Familial Love and Funerary Stelae

On my would-be annual trip to the National Archaeological Museum of Athens (‘would-be’ because I wasn’t in Athens in 2016, but visited the museum in 2014 and 2015), I probably spent far too much time looking at funerary stelae.

I can explain.

This past term, while taking a course on Greek Cities and Sanctuaries, I thought that what I wanted to write my final research paper on was sanctuaries of Hera. I worked for several weeks on that topic, ordered dozens of books from the library, and even struggled through German publications, but in the end I had to throw in the towel and pick something else (for various reasons). This led to me choosing to research marble funerary lekythoi instead, and their relationship to marble loutrophoroi and the cultural attitude towards the death of unmarried young men and women. So, naturally, my affinity for funerary stelae was set in stone (no pun intended).

I could probably talk forever and a day about marble lekythoi – I not only have photos from the National Archaeological Museum but also from the Kerameikos Museum (which I refrained from bombarding my Facebook friends with because there are A Lot of photos). But instead, I realized that I found myself thinking a lot about the depictions of animals on funerary stelae. This is probably because there was an entire room full of stelae depicting people holding things – from pyxides to fruits to birds – and accompanied by dogs.

But what intrigued me the most were the birds. In that room alone, there were three funerary stelae depicting scenes featuring a bird being offered by one figure to another.

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Funerary stele depicting Mnesagora and Nikochares, ca. 420 B.C.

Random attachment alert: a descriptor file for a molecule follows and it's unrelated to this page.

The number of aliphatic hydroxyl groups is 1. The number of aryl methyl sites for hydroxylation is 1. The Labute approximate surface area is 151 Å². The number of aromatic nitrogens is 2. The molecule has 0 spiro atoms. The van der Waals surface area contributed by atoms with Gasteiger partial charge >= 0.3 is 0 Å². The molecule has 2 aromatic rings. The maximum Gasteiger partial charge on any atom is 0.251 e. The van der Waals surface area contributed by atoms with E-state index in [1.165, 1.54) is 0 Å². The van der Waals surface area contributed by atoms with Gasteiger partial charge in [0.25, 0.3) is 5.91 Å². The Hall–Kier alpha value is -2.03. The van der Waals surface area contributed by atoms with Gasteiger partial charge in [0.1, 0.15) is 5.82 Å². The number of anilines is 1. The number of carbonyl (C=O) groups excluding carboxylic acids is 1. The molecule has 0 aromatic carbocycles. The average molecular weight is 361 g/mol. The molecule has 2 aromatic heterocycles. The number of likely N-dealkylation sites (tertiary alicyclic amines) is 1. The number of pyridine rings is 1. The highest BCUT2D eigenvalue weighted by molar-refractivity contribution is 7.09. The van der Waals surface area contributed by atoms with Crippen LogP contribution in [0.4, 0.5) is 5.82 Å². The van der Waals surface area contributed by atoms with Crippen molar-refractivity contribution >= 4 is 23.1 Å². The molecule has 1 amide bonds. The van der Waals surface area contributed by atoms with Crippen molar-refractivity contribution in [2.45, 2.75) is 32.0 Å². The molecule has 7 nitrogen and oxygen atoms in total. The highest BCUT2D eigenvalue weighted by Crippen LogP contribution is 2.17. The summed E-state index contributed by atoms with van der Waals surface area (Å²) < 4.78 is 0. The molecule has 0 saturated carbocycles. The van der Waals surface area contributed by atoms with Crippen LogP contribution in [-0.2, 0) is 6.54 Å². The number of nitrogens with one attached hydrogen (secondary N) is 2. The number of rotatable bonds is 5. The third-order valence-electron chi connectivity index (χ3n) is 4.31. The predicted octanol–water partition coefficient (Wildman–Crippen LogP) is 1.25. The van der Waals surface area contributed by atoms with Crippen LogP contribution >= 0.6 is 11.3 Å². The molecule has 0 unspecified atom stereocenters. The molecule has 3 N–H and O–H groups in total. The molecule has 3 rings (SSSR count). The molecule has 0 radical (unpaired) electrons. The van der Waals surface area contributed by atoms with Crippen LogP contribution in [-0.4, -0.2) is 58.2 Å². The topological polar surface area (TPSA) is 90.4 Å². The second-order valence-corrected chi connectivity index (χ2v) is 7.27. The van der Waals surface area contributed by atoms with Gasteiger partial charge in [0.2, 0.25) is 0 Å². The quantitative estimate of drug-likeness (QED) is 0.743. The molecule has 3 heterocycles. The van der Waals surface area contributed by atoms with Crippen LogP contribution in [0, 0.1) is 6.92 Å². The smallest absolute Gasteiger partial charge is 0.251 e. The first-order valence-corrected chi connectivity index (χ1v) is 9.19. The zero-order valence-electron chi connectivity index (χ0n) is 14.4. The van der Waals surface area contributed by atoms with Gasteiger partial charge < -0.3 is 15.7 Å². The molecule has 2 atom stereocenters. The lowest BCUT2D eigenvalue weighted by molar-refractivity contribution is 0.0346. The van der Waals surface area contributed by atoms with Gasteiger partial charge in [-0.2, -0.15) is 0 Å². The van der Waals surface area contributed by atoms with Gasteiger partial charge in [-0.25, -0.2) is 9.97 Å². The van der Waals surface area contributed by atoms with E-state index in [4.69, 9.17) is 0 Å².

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Funerary stele of Philokles and his son Dikaios, ca. 410 B.C.
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Funerary stele of Chaireste and Lysander, ca. 410 B.C.
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Funerary stele of Chaireste and Lysander, ca. 410 B.C.

Upon seeing these stelae, my first impression was that it was interesting that all three of them depicted a similar scene involving a bird, but it wasn’t until I got back to my apartment and started looking at them more closely that I could see how similar they really were. In all three of the scenes, there are two people depicted, the figure on the left always older than and offering the bird to a younger figure on the right. What’s more is that I realized that a similar composition had appeared to me before, in my research on marble lekythoi several months ago.

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Funerary scene from a marble lekythos, ca. 375-350 B.C. Metropolitan Museum of Art.

In this scene, there are four figures depicted, but on the left side of the composition a seated older woman, like in the previous three scenes, offers a bird to a young girl to her right. So, if this motif is depicted on so many different funerary monuments, they must mean something, right?

The first discussion of the symbolism of the bird in funerary art was this 2013 blog post entitled “The Symbolism of Birds on Ancient Greek Grave Steles.” In this post, the author discusses the relationship between the bird and funerary stelae for deceased children, emphasizing the bird’s liminal existence and its use as a ‘plaything’ for children both in life and in death. The second half of the post deals with the connection between doves and Aphrodite, explaining that, in this capacity, the dove represents “love, joy, procreation, and sexuality.” However, the author goes on to say that this reading cannot apply because “children are not sexual nor have they procreated.” I disagree with this on a few levels.